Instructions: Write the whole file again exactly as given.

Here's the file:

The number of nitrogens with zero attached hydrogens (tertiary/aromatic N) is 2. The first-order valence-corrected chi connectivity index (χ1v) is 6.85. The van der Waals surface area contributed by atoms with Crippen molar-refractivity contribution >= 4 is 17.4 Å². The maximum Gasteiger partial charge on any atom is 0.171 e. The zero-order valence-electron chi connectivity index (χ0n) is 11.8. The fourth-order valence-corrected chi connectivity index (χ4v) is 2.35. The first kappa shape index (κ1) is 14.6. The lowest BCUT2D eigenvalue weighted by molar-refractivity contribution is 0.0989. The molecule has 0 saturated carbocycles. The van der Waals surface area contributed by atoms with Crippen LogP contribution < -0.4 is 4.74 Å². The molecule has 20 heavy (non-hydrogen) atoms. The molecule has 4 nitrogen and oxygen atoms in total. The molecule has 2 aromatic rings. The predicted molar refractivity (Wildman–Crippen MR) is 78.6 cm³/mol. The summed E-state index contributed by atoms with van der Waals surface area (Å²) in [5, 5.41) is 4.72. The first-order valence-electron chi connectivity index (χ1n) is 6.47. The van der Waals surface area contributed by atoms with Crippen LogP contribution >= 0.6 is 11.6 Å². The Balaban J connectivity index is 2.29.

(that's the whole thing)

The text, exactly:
The number of nitrogens with zero attached hydrogens (tertiary/aromatic N) is 2. The first-order valence-corrected chi connectivity index (χ1v) is 6.85. The van der Waals surface area contributed by atoms with Crippen molar-refractivity contribution >= 4 is 17.4 Å². The maximum Gasteiger partial charge on any atom is 0.171 e. The zero-order valence-electron chi connectivity index (χ0n) is 11.8. The fourth-order valence-corrected chi connectivity index (χ4v) is 2.35. The first kappa shape index (κ1) is 14.6. The lowest BCUT2D eigenvalue weighted by molar-refractivity contribution is 0.0989. The molecule has 0 saturated carbocycles. The van der Waals surface area contributed by atoms with Crippen LogP contribution < -0.4 is 4.74 Å². The molecule has 20 heavy (non-hydrogen) atoms. The molecule has 4 nitrogen and oxygen atoms in total. The molecule has 2 aromatic rings. The predicted molar refractivity (Wildman–Crippen MR) is 78.6 cm³/mol. The summed E-state index contributed by atoms with van der Waals surface area (Å²) in [5, 5.41) is 4.72. The first-order valence-electron chi connectivity index (χ1n) is 6.47. The van der Waals surface area contributed by atoms with Crippen LogP contribution >= 0.6 is 11.6 Å². The Balaban J connectivity index is 2.29.